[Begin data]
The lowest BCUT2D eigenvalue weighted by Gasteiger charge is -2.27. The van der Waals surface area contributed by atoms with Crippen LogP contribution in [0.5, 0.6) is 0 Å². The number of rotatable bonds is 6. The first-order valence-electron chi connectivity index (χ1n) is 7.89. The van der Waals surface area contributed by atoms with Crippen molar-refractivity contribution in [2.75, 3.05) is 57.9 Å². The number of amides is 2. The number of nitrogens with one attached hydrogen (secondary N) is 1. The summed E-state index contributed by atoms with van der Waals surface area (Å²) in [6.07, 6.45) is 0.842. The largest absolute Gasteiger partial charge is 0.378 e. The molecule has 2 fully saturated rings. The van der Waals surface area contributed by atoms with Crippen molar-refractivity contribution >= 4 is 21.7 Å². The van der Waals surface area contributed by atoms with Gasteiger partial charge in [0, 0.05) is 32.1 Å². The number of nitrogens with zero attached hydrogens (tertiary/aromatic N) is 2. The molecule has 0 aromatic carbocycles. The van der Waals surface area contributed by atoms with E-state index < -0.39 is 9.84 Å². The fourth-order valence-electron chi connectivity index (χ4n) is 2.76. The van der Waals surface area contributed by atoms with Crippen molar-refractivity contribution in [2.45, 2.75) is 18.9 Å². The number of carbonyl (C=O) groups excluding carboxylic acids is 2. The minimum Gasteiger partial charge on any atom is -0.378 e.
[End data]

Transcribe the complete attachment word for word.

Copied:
The lowest BCUT2D eigenvalue weighted by Gasteiger charge is -2.27. The van der Waals surface area contributed by atoms with Crippen LogP contribution in [0.5, 0.6) is 0 Å². The number of rotatable bonds is 6. The first-order valence-electron chi connectivity index (χ1n) is 7.89. The van der Waals surface area contributed by atoms with Crippen molar-refractivity contribution in [2.75, 3.05) is 57.9 Å². The number of amides is 2. The number of nitrogens with one attached hydrogen (secondary N) is 1. The summed E-state index contributed by atoms with van der Waals surface area (Å²) in [6.07, 6.45) is 0.842. The largest absolute Gasteiger partial charge is 0.378 e. The molecule has 2 fully saturated rings. The van der Waals surface area contributed by atoms with Crippen molar-refractivity contribution >= 4 is 21.7 Å². The van der Waals surface area contributed by atoms with Gasteiger partial charge in [0, 0.05) is 32.1 Å². The number of nitrogens with zero attached hydrogens (tertiary/aromatic N) is 2. The molecule has 0 aromatic carbocycles. The van der Waals surface area contributed by atoms with E-state index < -0.39 is 9.84 Å². The fourth-order valence-electron chi connectivity index (χ4n) is 2.76. The van der Waals surface area contributed by atoms with Crippen molar-refractivity contribution in [2.45, 2.75) is 18.9 Å². The number of carbonyl (C=O) groups excluding carboxylic acids is 2. The minimum Gasteiger partial charge on any atom is -0.378 e.